© Karen Robinson / The Guardian


Robert McCrum is a writer, editor and former publisher.

Robert McCrum is a well-known writer and journalist, a broadcaster on BBC Radio Four, and long-established Associate Editor of The Observer, as well as a distinguished veteran of the British book world, having served as Editor-in-Chief of Faber & Faber (1980-1995) and Literary Editor of The Observer (1996-2012).


At Faber & Faber, he edited writers as various as Milan Kundera, Lorrie Moore, Mario Vargas Llosa, Barbara Kingsolver, Marilynne Robinson, Harold Pinter, and Hanif Kureishi, as well as discovering the work of Nobel Prize winner Kazuo Ishiguro, Booker Prize winner Peter Carey and American masters such as Paul Auster.

      At The Observer, he established himself as a newspaper critic to be reckoned with, a lively cultural commentator, and also as a highly entertaining interviewer of writers such as V.S. Naipaul, Norman Mailer, Gore Vidal, Lorrie Moore, Clive James, Alan Bennett and Seamus Heaney.  

      In between these two remarkable careers, McCrum was dramatically unwell with a serious stroke, a life-changing experience he describes in the Picador Classic, My Year Off, his acclaimed memoir of 1995-1996. For Radio 4, he has recently completed three acclaimed series, “Shakespeare and the American Dream”, “The Life in My Head: From Stroke to Brain Attack”, and “America Rewritten”.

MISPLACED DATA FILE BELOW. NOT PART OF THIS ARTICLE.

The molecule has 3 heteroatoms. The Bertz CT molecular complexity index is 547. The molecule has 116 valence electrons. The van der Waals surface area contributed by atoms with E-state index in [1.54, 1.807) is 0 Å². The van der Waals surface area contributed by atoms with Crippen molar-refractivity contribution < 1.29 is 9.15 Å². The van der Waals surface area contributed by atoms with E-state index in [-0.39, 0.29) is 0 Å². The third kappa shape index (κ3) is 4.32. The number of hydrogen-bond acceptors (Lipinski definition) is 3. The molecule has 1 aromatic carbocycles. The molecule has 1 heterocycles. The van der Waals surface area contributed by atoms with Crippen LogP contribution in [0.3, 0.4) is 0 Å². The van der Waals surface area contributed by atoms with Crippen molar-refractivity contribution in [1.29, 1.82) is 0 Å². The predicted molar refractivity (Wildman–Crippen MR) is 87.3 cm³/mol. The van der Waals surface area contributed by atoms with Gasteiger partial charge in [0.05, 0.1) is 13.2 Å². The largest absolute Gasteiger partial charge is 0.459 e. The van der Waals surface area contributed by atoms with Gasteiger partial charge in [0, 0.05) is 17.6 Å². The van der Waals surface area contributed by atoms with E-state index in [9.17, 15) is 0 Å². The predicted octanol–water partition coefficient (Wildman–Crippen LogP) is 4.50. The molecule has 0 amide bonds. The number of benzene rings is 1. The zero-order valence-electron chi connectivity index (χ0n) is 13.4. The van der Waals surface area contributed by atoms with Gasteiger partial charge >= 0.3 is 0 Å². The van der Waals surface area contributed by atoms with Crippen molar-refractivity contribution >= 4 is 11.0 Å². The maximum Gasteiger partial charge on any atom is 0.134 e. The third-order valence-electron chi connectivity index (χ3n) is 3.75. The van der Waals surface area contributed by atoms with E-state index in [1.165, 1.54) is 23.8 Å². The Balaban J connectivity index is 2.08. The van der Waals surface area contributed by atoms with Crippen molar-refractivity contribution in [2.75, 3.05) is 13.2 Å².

McCrum’s eagerly anticipated new book, Every Third Thought (Picador) was launched in August 2017. Writing in the Mail on Sunday, Andrew Marr said “McCrum's awe at the mystery of the human brain is matched by his deep understanding of the consolations of music and literature . . . As I closed it, I found myself encouraged and fortified”. For the novelist, Kate Mosse, it is “Thoughtful, subtle, elegantly clever and oddly joyous. Every Third Thought is beautiful.”

      As well as his contemporary work as a journalist, in 2005 McCrum also published a highly acclaimed and definitive life of P.G. Wodehouse, a biography described by John Le Carre as “The last word; the seminal work of reference. As the Master might say – ripping.”